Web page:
How to force Windows to copy, move or create file shortcuts

Martin Brinkmann
Nov 9, 2012
Tutorials, Windows, Windows tips

You can use Windows Explorer to move and copy files, or create file shortcuts, for instance by right-clicking selected files and folders and selecting the option from the context menu that pops up. If you prefer drag and drop operations, you may have noticed that Windows Explorer sometimes moves files, sometimes copies them, and sometimes creates file shortcuts instead.

The source and target locations determine whether dragged and dropped files get moved, copied, or if a file shortcut is created instead.Moving means that files are moved from one location to another, so that the file is only available in the new location after the operation. Copying on the other hand creates a copy of the file and places that in the selected new location. File shortcuts finally point to files but do not alter them or their location in any way. he following rules apply:

  • Files are moved if you drag and drop the files into another location on the same partition. If you drag and drop files from c:\users\downloads\ to c:\users\my pictures\ you will notice that they are moved to the new location so that the files are only available in that location after the operation.
  • Files are copied if you drag and drop them to a location on another partition. If you drag and drop the c:\users\downloads\ files to d:\downloads\, you will notice that they are copied to the new location so that the original files remain in the downloads directory on the c: drive.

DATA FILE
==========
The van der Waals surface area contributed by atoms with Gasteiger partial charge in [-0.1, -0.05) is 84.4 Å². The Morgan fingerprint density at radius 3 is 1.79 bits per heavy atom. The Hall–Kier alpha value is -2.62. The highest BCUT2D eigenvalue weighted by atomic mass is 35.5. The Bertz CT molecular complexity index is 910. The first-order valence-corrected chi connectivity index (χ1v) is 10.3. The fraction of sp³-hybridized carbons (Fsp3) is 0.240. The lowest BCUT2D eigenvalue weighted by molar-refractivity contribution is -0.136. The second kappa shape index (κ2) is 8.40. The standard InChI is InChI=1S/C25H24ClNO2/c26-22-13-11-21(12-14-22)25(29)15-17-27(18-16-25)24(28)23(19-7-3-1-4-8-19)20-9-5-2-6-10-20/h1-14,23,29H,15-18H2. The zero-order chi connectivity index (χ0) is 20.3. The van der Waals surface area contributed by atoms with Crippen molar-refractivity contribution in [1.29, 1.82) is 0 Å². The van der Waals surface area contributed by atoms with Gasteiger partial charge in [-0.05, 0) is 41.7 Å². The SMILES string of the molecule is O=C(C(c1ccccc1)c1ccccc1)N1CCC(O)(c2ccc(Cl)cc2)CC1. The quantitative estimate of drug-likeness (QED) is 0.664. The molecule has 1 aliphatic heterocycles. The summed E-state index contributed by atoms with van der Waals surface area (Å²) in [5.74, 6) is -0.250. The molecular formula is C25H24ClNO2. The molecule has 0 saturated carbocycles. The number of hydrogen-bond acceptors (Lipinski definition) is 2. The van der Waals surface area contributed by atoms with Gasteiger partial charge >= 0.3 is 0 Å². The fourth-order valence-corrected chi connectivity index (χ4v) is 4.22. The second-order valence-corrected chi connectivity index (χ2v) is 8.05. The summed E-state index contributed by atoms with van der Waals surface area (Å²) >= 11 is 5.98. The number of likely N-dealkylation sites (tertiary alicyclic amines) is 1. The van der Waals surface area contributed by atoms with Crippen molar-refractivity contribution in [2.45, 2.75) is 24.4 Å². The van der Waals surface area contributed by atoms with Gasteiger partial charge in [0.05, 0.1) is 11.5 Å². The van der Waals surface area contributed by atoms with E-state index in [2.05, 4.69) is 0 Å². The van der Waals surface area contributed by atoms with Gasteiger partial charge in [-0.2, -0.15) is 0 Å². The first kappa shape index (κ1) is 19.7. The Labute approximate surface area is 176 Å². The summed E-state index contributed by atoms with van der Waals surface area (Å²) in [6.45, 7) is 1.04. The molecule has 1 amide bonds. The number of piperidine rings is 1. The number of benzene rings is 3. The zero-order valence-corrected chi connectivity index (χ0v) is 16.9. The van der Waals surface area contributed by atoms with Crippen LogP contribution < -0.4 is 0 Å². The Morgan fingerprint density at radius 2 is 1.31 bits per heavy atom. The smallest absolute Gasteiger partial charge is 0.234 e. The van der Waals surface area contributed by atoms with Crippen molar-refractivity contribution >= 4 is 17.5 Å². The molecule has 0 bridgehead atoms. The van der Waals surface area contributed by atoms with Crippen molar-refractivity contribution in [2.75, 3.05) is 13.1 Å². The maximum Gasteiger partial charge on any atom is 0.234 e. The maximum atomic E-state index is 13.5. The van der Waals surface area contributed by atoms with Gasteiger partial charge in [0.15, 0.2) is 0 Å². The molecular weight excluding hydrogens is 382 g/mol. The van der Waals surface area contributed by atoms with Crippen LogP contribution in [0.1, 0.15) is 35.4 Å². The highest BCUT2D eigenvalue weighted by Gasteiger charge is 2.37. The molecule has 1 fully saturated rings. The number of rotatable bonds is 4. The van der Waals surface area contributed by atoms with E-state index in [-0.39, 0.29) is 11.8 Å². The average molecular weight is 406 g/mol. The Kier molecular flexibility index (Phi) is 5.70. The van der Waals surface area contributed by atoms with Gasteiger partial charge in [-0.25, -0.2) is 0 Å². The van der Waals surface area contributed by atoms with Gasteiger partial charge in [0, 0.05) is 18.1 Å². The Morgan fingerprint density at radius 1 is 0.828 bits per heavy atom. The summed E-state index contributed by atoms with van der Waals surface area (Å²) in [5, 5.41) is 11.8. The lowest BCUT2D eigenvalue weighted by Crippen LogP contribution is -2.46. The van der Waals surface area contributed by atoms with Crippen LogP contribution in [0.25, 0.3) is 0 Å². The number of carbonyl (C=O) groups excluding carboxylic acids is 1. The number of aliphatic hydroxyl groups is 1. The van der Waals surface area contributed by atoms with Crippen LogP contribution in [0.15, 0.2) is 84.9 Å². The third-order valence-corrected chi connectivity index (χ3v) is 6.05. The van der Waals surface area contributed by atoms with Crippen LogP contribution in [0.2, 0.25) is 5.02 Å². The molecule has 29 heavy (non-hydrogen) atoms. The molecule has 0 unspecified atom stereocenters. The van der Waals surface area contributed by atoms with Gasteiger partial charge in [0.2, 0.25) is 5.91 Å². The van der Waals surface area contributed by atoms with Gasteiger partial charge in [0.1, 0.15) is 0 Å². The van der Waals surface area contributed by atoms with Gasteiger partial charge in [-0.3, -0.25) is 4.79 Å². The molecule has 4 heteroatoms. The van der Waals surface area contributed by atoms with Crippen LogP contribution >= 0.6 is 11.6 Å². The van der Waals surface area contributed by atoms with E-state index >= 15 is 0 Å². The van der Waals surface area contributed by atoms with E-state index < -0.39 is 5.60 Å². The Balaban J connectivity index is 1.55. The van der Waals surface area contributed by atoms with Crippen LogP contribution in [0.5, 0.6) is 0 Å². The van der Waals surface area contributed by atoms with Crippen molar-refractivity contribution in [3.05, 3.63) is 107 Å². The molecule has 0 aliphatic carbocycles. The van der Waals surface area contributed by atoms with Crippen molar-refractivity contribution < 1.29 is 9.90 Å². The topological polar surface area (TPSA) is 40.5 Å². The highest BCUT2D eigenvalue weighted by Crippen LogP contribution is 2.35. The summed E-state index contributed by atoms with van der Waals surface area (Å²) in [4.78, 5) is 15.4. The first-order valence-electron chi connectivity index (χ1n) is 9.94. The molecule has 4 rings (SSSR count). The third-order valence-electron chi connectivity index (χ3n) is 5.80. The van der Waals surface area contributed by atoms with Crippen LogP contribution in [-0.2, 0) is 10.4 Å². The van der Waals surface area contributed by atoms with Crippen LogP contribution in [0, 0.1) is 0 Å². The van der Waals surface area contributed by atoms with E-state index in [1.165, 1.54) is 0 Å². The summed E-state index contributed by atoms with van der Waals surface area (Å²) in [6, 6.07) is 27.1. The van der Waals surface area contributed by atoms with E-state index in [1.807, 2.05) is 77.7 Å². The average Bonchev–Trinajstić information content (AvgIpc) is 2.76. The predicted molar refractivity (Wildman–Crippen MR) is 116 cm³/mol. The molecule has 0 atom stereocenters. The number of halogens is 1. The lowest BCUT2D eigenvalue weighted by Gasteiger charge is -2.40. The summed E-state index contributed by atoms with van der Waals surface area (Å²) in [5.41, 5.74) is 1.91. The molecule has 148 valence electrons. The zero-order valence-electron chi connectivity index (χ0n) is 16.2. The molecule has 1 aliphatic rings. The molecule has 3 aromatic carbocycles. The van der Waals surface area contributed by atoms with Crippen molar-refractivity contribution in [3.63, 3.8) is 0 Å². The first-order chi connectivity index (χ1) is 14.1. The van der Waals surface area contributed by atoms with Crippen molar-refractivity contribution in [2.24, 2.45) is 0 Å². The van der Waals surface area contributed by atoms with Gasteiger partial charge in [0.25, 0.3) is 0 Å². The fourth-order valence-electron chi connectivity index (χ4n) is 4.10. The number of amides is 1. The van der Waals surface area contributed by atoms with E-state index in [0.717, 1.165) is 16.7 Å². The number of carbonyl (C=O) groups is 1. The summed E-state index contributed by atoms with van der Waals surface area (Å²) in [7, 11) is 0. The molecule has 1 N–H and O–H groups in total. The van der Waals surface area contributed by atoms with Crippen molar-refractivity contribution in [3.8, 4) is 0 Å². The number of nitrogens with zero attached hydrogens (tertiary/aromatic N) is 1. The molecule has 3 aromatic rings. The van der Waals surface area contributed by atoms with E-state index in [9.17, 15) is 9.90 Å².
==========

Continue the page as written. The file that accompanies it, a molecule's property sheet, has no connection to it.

• If you drag and drop files to the start menu or the taskbar, a file shortcut is created instead pointing to the original file location.

You can force copy, move and shortcut operations with the help of shortcuts:

  • Hold down Shift to move files regardless of destination. You can use it to move files to another drive.
  • Hold down Ctrl to copy a file regardless of destination.
  • Hold down Alt to create a shortcut to the selected file

Windows Explorer displays the selected operation in an overlay. This is done immediately if you use one of the shortcut keys, or once you drag the selected files over a new directory on the system.

move copy shortcuts windows explorer

Have another tip on how to handle file operations in Windows Explorer? Let me know about it in the comments below.


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  1. Miguel said on November 11, 2012 at 3:03 am

    Just read this article about using the Ctrl and Shift keys to force copy and move operations while using drag and drop… I used those a lot back in the old days of the “File Manager” on Windows 3.1 :D

    Anyway, didn’t know that Alt could be used to create a shortcut. Thanks :)

  2. Ken Saunders said on November 11, 2012 at 2:40 am

    The shortcuts are helpful, thanks.
    I prefer these over drag and drop because it’s it’s quicker.

  3. Loic said on November 9, 2012 at 10:36 pm

    You can drag drop a file with right click. It will open a menu where you can choose to copy, move or create shorcut.

  4. Q said on November 9, 2012 at 9:06 pm

    Martin, Shift + Ctrl also can be used to create a shortcut. I prefer Shift + Ctrl to Alt because it is more usable (due to conflicts of other behaviors (such as with menus) that occur when the Alt key is depressed).

    Also, by default (can be changed in the Windows Registry), for Windows 2000/XP/Server 2003, when a file on an NTFS partition is moved to an NTFS partition destination, its permissions are also “moved” (set to match the original permissions).

    I do not recall whether the move/copy/create shortcut behavior between partitions can be adjusted via Windows Registry.

    1. Martin Brinkmann said on November 9, 2012 at 10:31 pm

      Great tips, thanks.

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